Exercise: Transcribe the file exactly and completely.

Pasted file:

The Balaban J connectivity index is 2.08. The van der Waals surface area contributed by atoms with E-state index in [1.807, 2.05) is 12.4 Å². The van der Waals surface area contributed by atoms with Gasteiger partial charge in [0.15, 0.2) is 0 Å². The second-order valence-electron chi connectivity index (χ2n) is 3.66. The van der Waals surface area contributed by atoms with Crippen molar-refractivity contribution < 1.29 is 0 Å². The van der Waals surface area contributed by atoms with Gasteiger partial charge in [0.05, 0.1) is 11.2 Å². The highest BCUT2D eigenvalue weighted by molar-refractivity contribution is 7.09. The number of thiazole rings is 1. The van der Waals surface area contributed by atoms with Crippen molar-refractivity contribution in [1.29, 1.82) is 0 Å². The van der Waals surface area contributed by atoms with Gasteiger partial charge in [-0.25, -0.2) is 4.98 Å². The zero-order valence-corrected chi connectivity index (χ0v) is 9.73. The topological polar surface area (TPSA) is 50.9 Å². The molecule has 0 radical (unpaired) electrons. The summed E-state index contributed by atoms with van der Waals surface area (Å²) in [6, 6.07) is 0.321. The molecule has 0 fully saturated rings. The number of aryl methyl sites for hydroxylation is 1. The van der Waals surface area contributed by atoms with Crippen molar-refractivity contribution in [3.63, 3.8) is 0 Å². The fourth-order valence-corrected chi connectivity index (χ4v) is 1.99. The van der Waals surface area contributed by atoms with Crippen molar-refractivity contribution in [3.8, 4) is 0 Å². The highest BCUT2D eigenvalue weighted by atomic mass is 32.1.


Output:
The Balaban J connectivity index is 2.08. The van der Waals surface area contributed by atoms with E-state index in [1.807, 2.05) is 12.4 Å². The van der Waals surface area contributed by atoms with Gasteiger partial charge in [0.15, 0.2) is 0 Å². The second-order valence-electron chi connectivity index (χ2n) is 3.66. The van der Waals surface area contributed by atoms with Crippen molar-refractivity contribution < 1.29 is 0 Å². The van der Waals surface area contributed by atoms with Gasteiger partial charge in [0.05, 0.1) is 11.2 Å². The highest BCUT2D eigenvalue weighted by molar-refractivity contribution is 7.09. The number of thiazole rings is 1. The van der Waals surface area contributed by atoms with Crippen molar-refractivity contribution in [1.29, 1.82) is 0 Å². The van der Waals surface area contributed by atoms with Gasteiger partial charge in [-0.25, -0.2) is 4.98 Å². The zero-order valence-corrected chi connectivity index (χ0v) is 9.73. The topological polar surface area (TPSA) is 50.9 Å². The molecule has 0 radical (unpaired) electrons. The summed E-state index contributed by atoms with van der Waals surface area (Å²) in [6, 6.07) is 0.321. The molecule has 0 fully saturated rings. The number of aryl methyl sites for hydroxylation is 1. The van der Waals surface area contributed by atoms with Crippen molar-refractivity contribution in [3.63, 3.8) is 0 Å². The fourth-order valence-corrected chi connectivity index (χ4v) is 1.99. The van der Waals surface area contributed by atoms with Crippen molar-refractivity contribution in [3.8, 4) is 0 Å². The highest BCUT2D eigenvalue weighted by atomic mass is 32.1.